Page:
Manifestos: How will they impact on the Housing Market in England and Wales
- AuthorPaul Hajek
Now all the three main parties have released their manifestos we can look at possible changes and effects to the Housing Market in England and Wales.
Here is a summary of each parties’ main proposals:
• 110,000 new homes over the next two years either to rent or buy
• 10,000 Council Houses per year by the end of the next Parliament
• A further tightening by increasing restrictions on repossessions of homes
• FSA to be responsible for regulation of all mortgages; transferring second home loans often used by sub prime lenders into the more vigourous FSA regime
• All new homes to be carbon zero (does anybody really know what that actually means) by 2016
• Press ahead with construction of so called “eco towns” will be pressed
A permanent exemption for first time buyers from Stamp Duty on homes up to the value of £250000.
Abolish Home Information Packs (HIPS) because of “significant problems”
Keep Energy Performance Certificates
No one would be forced to sell their home for unsecured debt under £25000
o A Mansion Tax on all properties worth over £2,000,000 payable at 1% (per annum?) on the value above the £2,000,000 threshold
o Stamp Duty Avoidance measures introduced to ensure Stamp Duty is not avoid by the use of Offshore Trusts
o Stop major housing developments in flood risk areas
o Close loopholes in development of playing fields without proper planning procedures
o Scrap “burdensome Home Information Packs (HIPS)”
o Turn Northern Rock back into a Building Society
Labour has concentrated least on the Housing Market.
This may fall under Gordon Brown’s pledge not to get in the way of the recovery from recession.
No new policies have been put forward, and one would have to take the pledges on house building with a pinch of salt.
Conservatives have “called” Alastair Darling’s Stamp Duty holiday for First Time Buyers and “raised” it by making it permanent. It is a shame that they did not go the whole hog and be more democratic by giving the exemption to all buyers under the £250,000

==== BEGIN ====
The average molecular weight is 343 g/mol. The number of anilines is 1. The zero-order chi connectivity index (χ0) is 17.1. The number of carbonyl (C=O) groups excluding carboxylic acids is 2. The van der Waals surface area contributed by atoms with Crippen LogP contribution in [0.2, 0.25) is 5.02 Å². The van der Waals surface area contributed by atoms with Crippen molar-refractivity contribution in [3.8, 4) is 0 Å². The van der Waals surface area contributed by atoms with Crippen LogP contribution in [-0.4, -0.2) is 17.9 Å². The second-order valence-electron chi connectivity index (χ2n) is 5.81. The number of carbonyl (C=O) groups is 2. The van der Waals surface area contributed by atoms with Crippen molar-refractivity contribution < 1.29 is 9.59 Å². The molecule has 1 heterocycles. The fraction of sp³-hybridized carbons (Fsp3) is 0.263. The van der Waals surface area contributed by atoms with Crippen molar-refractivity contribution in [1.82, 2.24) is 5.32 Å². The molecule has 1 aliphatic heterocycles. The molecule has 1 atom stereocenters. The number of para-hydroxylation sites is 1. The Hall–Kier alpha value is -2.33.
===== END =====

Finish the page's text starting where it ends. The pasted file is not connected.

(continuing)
Conservatives have followed up with their pre election pledge to abolish HIPs. Their emphasis however may belie a lack of enthusiasm. The pledge to abolish HIPs did not even merit a sub paragraph let alone a full paragraph.
The press has not picked up on this part of the manifesto, and whether there will be much enthusiasm post election remains to be seen.
Any new Government's priorities will lie elsewhere, and if HIPs were to be abolished, it might be towards the end of the next Parliament in 2014/15
The Conservatives commitment to keeping the Energy Performance Certificates is somewhat strange as this is already embodied in European legislation. They have not said whether the requirement will 10 yearly which is the European requirement or every occasion when a property is sold which is the present legal position in England and Wales.
Liberal Democrats have the most pledges that might affect the Housing Market. They will be deeply unpopular with Developers by stopping major developments on flood risk areas.
Asset rich but cash poor owners of “Mansions” will have additional yearly tax to pay on their homes. A punitive tax as it is based on non income producing assets.
There is no mention on Stamp Duty. Who is to know whether turning the Northern Rock into a Building Society will be in the public interest given the amount of taxpayer bail out it has received.
The Lib Dems have also ganged up on HIPs and want to scrap them whilst again keeping (as they would have to anyway) the Energy Efficiency Certificate.
The Lib Dems opposition to HIPs is new as Vince Cable the Lib Dem’s Treasury spokesman is on record as saying that although HIPs were "badly timed and have added extra cost and friction [nevertheless] now they’re here, it’s not sensible to abandon them”.
There we have it: Hardly designed to set the pulses racing.
In essence not much between the parties to cement or differentiate and with the possible exception of HIPS, hardly any obvious vote catchers.